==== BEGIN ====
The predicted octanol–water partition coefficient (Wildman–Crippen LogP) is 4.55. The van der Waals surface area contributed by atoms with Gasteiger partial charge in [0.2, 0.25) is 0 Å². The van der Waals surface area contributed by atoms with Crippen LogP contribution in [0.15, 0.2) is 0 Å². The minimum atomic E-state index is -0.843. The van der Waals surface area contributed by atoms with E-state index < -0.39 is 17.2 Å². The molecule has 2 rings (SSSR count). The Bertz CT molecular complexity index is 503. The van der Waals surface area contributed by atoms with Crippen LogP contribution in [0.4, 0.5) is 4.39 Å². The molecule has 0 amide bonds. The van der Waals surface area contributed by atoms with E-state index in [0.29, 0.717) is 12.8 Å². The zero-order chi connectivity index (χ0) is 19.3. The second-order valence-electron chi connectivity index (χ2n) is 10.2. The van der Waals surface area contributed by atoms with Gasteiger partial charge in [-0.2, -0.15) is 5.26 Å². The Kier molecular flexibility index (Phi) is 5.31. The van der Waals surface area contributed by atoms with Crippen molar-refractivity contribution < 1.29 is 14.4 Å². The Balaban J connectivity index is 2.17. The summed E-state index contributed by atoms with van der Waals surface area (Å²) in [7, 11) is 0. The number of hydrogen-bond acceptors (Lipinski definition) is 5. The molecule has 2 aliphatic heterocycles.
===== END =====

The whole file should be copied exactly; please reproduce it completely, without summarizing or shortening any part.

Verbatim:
The predicted octanol–water partition coefficient (Wildman–Crippen LogP) is 4.55. The van der Waals surface area contributed by atoms with Gasteiger partial charge in [0.2, 0.25) is 0 Å². The van der Waals surface area contributed by atoms with Crippen LogP contribution in [0.15, 0.2) is 0 Å². The minimum atomic E-state index is -0.843. The van der Waals surface area contributed by atoms with E-state index < -0.39 is 17.2 Å². The molecule has 2 rings (SSSR count). The Bertz CT molecular complexity index is 503. The van der Waals surface area contributed by atoms with Crippen LogP contribution in [0.4, 0.5) is 4.39 Å². The molecule has 0 amide bonds. The van der Waals surface area contributed by atoms with E-state index in [0.29, 0.717) is 12.8 Å². The zero-order chi connectivity index (χ0) is 19.3. The second-order valence-electron chi connectivity index (χ2n) is 10.2. The van der Waals surface area contributed by atoms with Gasteiger partial charge in [-0.2, -0.15) is 5.26 Å². The Kier molecular flexibility index (Phi) is 5.31. The van der Waals surface area contributed by atoms with Crippen molar-refractivity contribution < 1.29 is 14.4 Å². The Balaban J connectivity index is 2.17. The summed E-state index contributed by atoms with van der Waals surface area (Å²) in [7, 11) is 0. The number of hydrogen-bond acceptors (Lipinski definition) is 5. The molecule has 2 aliphatic heterocycles.